Biochar mitigates salinty stress in potato

Increasing salinity poses a problem for many growers. Areas of land clearing can lead to increased water table heights, pushing salt and ions higher into the soil. Dams and lakes with reduced water intake resulting in lower water levels can also lead to increased concentrations of salt within the water (in turn affecting irrigation water) and in the surrounding soil.

Salinity affects plants in two ways; the increase in salt concentration in the soil surrounding a plant inhibits the plant’s ability to take up water, and the build up of sodium ions within plants can be toxic.

Biochar is a charcoal substance created by heating organic materials such as wood and green waste to high temperature in the absence of oxygen. For more information on Biochar and its uses see here. Biochar is known to improve degraded soils and, in the context of salinity, is able to adsorb salt and reduce its uptake in plants.

A recent article in the Journal of Agronomy and Crop Science tested the effects of biochar amendment on potato plants irrigated with increasingly saline water. Over three months the researchers grew potatoes in pots, one set without biochar amendments and one set with amendment, and subjected plants within each group to irrigation water with either no additional salt, 25 mili Molar (mM) of salt or 50mM of salt. They then measured a number of parameters relating to tuber yield, photosynthetic rate and gas exchange amongst other parameters to assess the various affects of the increasing salt concentration between the two groups.

The increase in salinity on potatoes without biochar amendment had the expected effects, reducing the number of tubers per plant and the weight of the tubers, reduced root length and volume, decreased the rate of photosynthesis, reduced the density and aperture of leaf stomata and increased the concentration of salt and potassium ions in the leaves.

For plants grown in amended soil, these negative effects were reduced, many of them in a statistically significant way.

  1. Tuber yield increased across all treatment groups although only the 25mM treatment group had a statistically significant change.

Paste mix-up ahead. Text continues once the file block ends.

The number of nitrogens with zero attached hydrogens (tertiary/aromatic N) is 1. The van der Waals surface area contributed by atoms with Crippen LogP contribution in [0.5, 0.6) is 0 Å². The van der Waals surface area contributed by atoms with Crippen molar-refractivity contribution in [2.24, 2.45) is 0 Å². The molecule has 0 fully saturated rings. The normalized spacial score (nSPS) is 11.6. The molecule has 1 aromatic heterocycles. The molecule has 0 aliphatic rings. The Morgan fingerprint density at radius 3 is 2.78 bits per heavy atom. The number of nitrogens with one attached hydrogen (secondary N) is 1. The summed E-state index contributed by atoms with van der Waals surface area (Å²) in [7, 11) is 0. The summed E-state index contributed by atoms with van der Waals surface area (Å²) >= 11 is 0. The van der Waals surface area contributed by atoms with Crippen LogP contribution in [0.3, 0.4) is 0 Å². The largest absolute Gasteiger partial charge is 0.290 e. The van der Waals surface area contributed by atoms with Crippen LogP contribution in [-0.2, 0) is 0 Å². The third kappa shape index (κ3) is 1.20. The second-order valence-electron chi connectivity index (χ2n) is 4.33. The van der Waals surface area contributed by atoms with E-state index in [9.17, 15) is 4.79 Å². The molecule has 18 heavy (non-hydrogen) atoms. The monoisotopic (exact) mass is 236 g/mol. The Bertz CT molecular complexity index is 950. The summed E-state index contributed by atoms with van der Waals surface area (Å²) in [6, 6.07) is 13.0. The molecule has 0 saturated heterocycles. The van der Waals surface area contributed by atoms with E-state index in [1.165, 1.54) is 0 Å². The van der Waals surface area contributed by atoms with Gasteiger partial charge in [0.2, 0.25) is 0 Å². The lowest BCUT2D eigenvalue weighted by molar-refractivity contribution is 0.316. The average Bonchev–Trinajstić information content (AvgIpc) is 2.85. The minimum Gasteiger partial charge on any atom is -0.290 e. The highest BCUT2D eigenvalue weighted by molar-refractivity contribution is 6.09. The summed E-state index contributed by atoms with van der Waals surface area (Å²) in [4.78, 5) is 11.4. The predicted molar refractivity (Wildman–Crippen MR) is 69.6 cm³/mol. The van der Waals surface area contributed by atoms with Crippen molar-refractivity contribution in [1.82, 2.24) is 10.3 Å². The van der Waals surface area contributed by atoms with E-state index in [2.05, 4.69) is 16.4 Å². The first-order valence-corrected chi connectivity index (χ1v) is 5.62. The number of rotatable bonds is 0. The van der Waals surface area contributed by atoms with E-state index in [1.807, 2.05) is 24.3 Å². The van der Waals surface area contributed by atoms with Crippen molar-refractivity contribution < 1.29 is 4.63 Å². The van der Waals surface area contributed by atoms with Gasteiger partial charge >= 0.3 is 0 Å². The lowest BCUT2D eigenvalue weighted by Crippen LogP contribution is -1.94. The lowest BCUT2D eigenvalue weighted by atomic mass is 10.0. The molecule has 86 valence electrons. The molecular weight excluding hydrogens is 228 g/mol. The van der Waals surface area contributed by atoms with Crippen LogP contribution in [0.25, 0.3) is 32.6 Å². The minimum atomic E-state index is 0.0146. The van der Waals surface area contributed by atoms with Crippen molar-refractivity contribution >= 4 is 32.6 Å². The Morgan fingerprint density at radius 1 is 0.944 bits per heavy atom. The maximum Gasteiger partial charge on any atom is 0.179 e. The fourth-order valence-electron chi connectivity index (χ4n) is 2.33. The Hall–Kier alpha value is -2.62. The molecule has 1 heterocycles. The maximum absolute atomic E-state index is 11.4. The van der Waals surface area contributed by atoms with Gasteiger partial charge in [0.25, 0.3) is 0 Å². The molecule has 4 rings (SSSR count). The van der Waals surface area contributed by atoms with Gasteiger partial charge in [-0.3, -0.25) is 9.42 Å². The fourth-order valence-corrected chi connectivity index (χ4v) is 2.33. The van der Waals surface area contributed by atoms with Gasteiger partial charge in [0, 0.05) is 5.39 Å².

2. The researchers found a significant positive linear relationship between stomatal conductance and photosynthesis rates, suggesting that where stomata are negatively effected by a treatment, a reduction in photosynthesis (and therefore growth and health of the plant) will follow. Biochar amendment was found to improve both these measurements compared to plants grown with the same level of salinity in soil lacking the amendment.
  3. Salt adsorption was significantly reduced in plants grown with the biochar amendment.

Interestingly, nitrogen and carbon content in plant leaves where reduced under saline conditions with little difference in plants with biochar amendment.

In their discussion the researchers estimated that approximately 97% of the salt was adsorbed from soil treated with the 50mM solution. While this has immediate positive effects on plant growth, over time it is expected that the capacity of the biochar to continue adsorbing the salt will reduce. Similar studies performed by the same researchers using drought stress found similar effects in plants under stress and similar improvements with biochar activation. The researchers also note the limits of their study and urge testing their results under field conditions.

To conclude, biochar addition to saline soils appears to have the ability to improve the viability of potato plants but repeat applications are likely to be required.

 

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